You Are Here: Changing The World Around Us  | Darling Magazine

There is a scene in Nicholas Kristof’s documentary Half the Sky where the camera closes in on a Cambodian girl’s face. She is young, and the youth plays in her burnished cheeks and wispy hair. The girl is a former sex slave. Narration accompanies the image, explaining how empowerment and education will allow her to change the world around her.

Watching the scene, I mentally tripped over that phrase: Change the world around her. It’s sounds simple, even overused. But inside the statement hides a small modifier that makes a huge difference. The grandiose encouragement we often hear to “change the world” has morphed into a platitude. It’s worn out and oversized. By adding two words, “Half the Sky” acknowledges that sustainable change has to start from a place of nearness.

Close to the heart of every explorer is the desire to enact significant and positive change. If need exists next-door then it also exists across the globe, and we are moved to affect change nationally and internationally based on unique opportunities, strengths, and callings. Yet a good desire to change the world becomes self-serving if change is measured in miles traveled, resources handed out, or personal satisfaction. Hopping from place to place to apply band-aid solutions can’t produce true transformation. Lasting, sustainable change in any community requires a deeper understanding of the place itself.

How do we reach this deeper understanding? In short, by sticking around. Knowing a community—both its points of beauty and its flaws—requires a commitment to stability. Jonathan Wilson-Hartgrove, author of “The Wisdom of Stability,” describes the process of putting down roots as “learning to love both a place and its people.” And while falling in love with new places happens to every wanderer, moving beyond an immediate emotional connection takes time. We can practice stability in our hometown or across the world; all it requires is a willingness to root ourselves in one way or another. From this rootedness, lasting change is born into the world around us.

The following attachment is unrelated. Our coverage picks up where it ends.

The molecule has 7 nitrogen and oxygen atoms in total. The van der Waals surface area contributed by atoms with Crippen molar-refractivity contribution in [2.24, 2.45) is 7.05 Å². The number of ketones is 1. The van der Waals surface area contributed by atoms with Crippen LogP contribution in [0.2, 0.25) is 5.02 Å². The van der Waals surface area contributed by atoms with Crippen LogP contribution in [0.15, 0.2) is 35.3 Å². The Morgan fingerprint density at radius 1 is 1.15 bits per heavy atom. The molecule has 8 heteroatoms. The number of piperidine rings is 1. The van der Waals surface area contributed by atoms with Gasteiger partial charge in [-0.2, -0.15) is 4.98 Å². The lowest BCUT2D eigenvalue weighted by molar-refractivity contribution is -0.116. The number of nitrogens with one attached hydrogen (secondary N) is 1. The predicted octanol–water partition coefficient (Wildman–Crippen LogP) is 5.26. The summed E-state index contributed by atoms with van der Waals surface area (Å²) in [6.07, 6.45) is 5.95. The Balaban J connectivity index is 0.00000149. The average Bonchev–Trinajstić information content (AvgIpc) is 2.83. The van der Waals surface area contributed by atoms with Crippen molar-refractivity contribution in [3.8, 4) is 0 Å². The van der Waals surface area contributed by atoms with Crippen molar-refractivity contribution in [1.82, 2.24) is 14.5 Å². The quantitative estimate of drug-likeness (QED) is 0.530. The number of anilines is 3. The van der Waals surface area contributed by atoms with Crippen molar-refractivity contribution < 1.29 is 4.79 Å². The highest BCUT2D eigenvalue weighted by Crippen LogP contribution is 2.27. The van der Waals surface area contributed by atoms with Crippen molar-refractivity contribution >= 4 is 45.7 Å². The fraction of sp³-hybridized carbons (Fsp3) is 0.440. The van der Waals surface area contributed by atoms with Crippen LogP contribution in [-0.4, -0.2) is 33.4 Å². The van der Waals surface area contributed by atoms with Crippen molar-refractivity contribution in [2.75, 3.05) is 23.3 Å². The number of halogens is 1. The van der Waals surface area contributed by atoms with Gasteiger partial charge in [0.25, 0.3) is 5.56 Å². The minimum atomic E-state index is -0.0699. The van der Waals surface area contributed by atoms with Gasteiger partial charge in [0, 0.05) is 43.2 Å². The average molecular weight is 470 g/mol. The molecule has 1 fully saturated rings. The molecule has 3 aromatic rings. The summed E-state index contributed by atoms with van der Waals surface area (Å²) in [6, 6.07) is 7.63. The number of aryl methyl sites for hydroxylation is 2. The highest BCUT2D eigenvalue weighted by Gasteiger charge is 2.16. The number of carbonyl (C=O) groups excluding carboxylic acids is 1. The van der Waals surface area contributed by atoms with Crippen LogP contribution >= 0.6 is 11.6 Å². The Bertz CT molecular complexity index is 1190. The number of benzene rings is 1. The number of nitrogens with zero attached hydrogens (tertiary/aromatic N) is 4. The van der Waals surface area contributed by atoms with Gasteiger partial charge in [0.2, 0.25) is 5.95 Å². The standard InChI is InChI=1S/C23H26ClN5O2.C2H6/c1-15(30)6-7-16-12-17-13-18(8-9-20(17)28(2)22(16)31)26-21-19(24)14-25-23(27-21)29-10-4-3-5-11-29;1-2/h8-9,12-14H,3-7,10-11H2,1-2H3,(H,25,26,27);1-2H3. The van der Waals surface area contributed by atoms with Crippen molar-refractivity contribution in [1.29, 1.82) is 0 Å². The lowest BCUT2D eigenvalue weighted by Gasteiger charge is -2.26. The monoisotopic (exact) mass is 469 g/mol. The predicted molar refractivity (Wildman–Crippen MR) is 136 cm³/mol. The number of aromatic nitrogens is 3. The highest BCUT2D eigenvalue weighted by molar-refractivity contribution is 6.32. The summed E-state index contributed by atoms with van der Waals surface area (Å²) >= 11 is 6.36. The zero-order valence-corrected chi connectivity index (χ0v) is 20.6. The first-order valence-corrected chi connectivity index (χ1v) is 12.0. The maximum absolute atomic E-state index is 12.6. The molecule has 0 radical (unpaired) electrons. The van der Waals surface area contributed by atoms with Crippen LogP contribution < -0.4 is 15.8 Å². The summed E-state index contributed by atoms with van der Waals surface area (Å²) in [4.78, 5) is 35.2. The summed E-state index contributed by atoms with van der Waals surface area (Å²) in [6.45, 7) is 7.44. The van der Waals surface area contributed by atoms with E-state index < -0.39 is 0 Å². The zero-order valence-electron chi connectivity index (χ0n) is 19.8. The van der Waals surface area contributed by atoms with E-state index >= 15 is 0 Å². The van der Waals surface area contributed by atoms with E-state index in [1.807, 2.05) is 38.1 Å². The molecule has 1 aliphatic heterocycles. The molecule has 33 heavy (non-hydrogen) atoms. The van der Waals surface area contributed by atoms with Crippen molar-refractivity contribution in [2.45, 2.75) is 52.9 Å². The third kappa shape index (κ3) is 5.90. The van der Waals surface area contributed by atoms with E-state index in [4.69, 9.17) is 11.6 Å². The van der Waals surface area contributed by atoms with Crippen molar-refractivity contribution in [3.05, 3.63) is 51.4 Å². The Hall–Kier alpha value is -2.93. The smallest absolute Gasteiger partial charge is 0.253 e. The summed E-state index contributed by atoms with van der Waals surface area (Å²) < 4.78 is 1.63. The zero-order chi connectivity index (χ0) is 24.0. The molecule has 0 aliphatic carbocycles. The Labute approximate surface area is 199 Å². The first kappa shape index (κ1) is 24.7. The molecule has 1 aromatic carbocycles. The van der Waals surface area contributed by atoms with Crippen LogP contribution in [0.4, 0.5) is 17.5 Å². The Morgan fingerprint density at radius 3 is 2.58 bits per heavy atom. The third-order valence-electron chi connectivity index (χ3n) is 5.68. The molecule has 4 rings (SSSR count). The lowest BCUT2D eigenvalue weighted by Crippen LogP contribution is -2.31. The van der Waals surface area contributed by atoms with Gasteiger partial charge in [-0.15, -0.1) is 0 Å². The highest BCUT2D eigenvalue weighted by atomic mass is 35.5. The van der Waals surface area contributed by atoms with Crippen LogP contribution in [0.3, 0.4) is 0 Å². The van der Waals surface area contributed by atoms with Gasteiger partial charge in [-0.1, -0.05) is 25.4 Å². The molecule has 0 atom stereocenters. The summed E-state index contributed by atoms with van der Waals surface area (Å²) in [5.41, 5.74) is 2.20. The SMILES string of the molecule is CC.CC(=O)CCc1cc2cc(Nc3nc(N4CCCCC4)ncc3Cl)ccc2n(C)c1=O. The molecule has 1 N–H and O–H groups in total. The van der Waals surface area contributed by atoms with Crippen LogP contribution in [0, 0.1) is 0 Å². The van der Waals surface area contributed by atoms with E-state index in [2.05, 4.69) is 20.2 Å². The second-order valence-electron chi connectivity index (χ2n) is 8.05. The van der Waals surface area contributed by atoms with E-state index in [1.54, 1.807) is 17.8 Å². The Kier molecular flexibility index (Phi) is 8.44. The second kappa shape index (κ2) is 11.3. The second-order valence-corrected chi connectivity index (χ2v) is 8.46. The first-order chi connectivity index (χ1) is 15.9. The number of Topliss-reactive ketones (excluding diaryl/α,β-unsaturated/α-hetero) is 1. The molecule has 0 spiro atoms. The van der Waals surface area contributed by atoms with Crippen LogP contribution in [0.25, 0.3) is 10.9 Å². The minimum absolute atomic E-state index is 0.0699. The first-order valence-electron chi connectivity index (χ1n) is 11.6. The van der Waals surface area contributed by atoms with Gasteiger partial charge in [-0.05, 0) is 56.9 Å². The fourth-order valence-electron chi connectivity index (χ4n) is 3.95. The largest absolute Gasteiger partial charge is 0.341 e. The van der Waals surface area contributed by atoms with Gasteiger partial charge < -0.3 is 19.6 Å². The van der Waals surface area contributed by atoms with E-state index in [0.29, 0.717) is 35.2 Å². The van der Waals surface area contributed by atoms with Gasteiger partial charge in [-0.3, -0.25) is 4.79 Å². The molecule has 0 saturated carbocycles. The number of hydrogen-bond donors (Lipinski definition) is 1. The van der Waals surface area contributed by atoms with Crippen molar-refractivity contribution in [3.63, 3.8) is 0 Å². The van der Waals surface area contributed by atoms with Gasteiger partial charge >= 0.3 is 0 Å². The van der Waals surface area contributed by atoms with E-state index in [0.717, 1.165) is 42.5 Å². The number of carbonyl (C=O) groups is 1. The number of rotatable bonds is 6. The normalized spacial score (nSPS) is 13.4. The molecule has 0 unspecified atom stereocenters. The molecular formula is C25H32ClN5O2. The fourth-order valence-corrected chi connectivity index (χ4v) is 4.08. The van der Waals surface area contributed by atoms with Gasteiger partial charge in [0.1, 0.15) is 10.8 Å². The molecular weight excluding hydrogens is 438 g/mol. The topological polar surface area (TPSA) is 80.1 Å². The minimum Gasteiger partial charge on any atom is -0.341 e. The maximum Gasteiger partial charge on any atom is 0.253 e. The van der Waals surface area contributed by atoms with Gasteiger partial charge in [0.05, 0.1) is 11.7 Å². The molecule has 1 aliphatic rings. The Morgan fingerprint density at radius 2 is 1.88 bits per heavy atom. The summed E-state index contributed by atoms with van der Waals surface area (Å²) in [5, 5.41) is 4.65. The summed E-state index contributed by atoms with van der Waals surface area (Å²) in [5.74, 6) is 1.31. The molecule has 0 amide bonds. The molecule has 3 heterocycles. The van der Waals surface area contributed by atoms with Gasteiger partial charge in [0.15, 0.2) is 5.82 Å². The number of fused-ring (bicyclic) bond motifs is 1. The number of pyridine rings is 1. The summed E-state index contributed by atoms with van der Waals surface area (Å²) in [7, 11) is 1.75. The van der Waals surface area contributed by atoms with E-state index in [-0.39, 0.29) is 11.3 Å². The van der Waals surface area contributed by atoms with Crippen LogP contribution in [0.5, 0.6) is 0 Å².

What I’m beginning to believe is this: the call to change the world around us is twofold. First, travel often. Any opportunity to see more of this green earth is a privilege, so let’s grab these chances and say thank you. And whenever possible, travel in a way that allows for stability in a place—stay a while and get to know the area and its people. Second, look next door. We know our own communities best of all, and are uniquely positioned to understand where lasting change can and should be made locally.

There is change you can only enact from a stance of nearness. Wherever you are, start by changing the world around you. The beautiful thing about small steps on a local level is that they ripple outward in ways we’ll never see with these eyes. In short, they really do change the world.

Image via Wendes Gray



  1. So true – intentionality and rootedness are so important when traveling and at home. I’ve especially found that when I’m traveling abroad and go out on a limb to engage a culture, whether it be through trying to speak their language or “doing as the locals do,” it requires a lot of vulnerability (something that’s not as commonly present – or necessary – when you’re traveling with a large American tour group). But it’s through vulnerability that others truly see me, are truly seen, and through which I also know more of my true self. That’s when transformation takes place, both inside and out – when we engage with openness and vulnerability (and a dose of curiosity!). Great post. Thanks!

  2. As a Canadian expat living in South Africa temporarily, I can very much relate to this article. Thank you for sharing your revelations on this subject. I have also learned first-hand that any desire to enact change in another culture – whether by simply being a positive influence or actively participating in cultivating a new idea or concept – you need to practice purposeful hospitality and build bridges. It’s just the same as we must do when we try to be outreaching in our own home communities. Whether here or there, it boils down to being part of “community”. Or creating your own! When our house becomes an open door, it provides so much to those beyond our front doors.

  3. Annie, thank you so much for this! I often fall for the excitement brought on by seeing new places and wanting to help people far from me, while losing sight of the citizens in the beautiful city I live in. You put the ideas of enacting change from a “stance of nearness” beautifully. Thank you!

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